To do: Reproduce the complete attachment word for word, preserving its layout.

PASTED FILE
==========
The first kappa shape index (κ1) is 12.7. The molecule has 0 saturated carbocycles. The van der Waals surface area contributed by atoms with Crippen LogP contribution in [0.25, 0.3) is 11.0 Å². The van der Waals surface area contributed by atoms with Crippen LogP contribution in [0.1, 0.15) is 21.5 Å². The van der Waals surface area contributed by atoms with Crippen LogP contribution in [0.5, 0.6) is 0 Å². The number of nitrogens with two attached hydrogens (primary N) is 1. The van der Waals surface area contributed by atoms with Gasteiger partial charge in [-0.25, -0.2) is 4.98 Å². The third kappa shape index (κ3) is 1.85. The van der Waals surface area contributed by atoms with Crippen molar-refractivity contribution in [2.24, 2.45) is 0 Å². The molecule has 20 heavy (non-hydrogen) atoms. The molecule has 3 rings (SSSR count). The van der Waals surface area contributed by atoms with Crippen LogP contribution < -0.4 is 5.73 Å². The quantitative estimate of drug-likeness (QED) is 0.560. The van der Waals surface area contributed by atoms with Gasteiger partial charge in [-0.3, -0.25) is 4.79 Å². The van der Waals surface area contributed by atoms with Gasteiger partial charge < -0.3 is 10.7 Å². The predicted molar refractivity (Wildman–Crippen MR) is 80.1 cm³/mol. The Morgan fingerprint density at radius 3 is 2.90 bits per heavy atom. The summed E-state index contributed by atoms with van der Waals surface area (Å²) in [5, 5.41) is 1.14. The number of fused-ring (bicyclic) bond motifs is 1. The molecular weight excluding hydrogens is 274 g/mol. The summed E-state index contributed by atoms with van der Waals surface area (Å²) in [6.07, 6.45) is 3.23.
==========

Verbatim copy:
The first kappa shape index (κ1) is 12.7. The molecule has 0 saturated carbocycles. The van der Waals surface area contributed by atoms with Crippen LogP contribution in [0.25, 0.3) is 11.0 Å². The van der Waals surface area contributed by atoms with Crippen LogP contribution in [0.1, 0.15) is 21.5 Å². The van der Waals surface area contributed by atoms with Crippen LogP contribution in [0.5, 0.6) is 0 Å². The number of nitrogens with two attached hydrogens (primary N) is 1. The van der Waals surface area contributed by atoms with Gasteiger partial charge in [-0.25, -0.2) is 4.98 Å². The third kappa shape index (κ3) is 1.85. The van der Waals surface area contributed by atoms with Crippen molar-refractivity contribution in [2.24, 2.45) is 0 Å². The molecule has 20 heavy (non-hydrogen) atoms. The molecule has 3 rings (SSSR count). The van der Waals surface area contributed by atoms with Crippen LogP contribution < -0.4 is 5.73 Å². The quantitative estimate of drug-likeness (QED) is 0.560. The van der Waals surface area contributed by atoms with Gasteiger partial charge in [-0.3, -0.25) is 4.79 Å². The van der Waals surface area contributed by atoms with Gasteiger partial charge < -0.3 is 10.7 Å². The predicted molar refractivity (Wildman–Crippen MR) is 80.1 cm³/mol. The Morgan fingerprint density at radius 3 is 2.90 bits per heavy atom. The summed E-state index contributed by atoms with van der Waals surface area (Å²) in [5, 5.41) is 1.14. The number of fused-ring (bicyclic) bond motifs is 1. The molecular weight excluding hydrogens is 274 g/mol. The summed E-state index contributed by atoms with van der Waals surface area (Å²) in [6.07, 6.45) is 3.23.